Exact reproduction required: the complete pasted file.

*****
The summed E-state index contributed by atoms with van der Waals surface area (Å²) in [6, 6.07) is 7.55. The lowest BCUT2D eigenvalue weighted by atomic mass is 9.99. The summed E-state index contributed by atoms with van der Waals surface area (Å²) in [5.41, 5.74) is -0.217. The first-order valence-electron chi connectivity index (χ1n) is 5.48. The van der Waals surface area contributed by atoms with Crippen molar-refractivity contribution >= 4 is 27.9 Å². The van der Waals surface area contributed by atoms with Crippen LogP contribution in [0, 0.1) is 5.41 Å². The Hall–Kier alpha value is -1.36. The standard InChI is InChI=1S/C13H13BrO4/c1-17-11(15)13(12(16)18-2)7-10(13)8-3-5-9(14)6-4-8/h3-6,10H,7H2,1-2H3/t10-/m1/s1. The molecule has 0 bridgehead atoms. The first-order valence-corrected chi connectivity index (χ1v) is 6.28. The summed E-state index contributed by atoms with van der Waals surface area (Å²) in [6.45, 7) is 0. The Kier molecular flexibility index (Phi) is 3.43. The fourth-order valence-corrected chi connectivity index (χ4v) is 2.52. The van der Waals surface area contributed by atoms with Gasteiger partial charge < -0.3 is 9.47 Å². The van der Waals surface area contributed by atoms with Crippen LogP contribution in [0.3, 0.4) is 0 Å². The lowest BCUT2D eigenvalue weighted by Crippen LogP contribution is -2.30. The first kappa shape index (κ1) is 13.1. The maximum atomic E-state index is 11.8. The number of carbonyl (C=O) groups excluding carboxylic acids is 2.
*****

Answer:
The summed E-state index contributed by atoms with van der Waals surface area (Å²) in [6, 6.07) is 7.55. The lowest BCUT2D eigenvalue weighted by atomic mass is 9.99. The summed E-state index contributed by atoms with van der Waals surface area (Å²) in [5.41, 5.74) is -0.217. The first-order valence-electron chi connectivity index (χ1n) is 5.48. The van der Waals surface area contributed by atoms with Crippen molar-refractivity contribution >= 4 is 27.9 Å². The van der Waals surface area contributed by atoms with Crippen LogP contribution in [0, 0.1) is 5.41 Å². The Hall–Kier alpha value is -1.36. The standard InChI is InChI=1S/C13H13BrO4/c1-17-11(15)13(12(16)18-2)7-10(13)8-3-5-9(14)6-4-8/h3-6,10H,7H2,1-2H3/t10-/m1/s1. The molecule has 0 bridgehead atoms. The first-order valence-corrected chi connectivity index (χ1v) is 6.28. The summed E-state index contributed by atoms with van der Waals surface area (Å²) in [6.45, 7) is 0. The Kier molecular flexibility index (Phi) is 3.43. The fourth-order valence-corrected chi connectivity index (χ4v) is 2.52. The van der Waals surface area contributed by atoms with Gasteiger partial charge < -0.3 is 9.47 Å². The van der Waals surface area contributed by atoms with Crippen LogP contribution in [0.3, 0.4) is 0 Å². The lowest BCUT2D eigenvalue weighted by Crippen LogP contribution is -2.30. The first kappa shape index (κ1) is 13.1. The maximum atomic E-state index is 11.8. The number of carbonyl (C=O) groups excluding carboxylic acids is 2.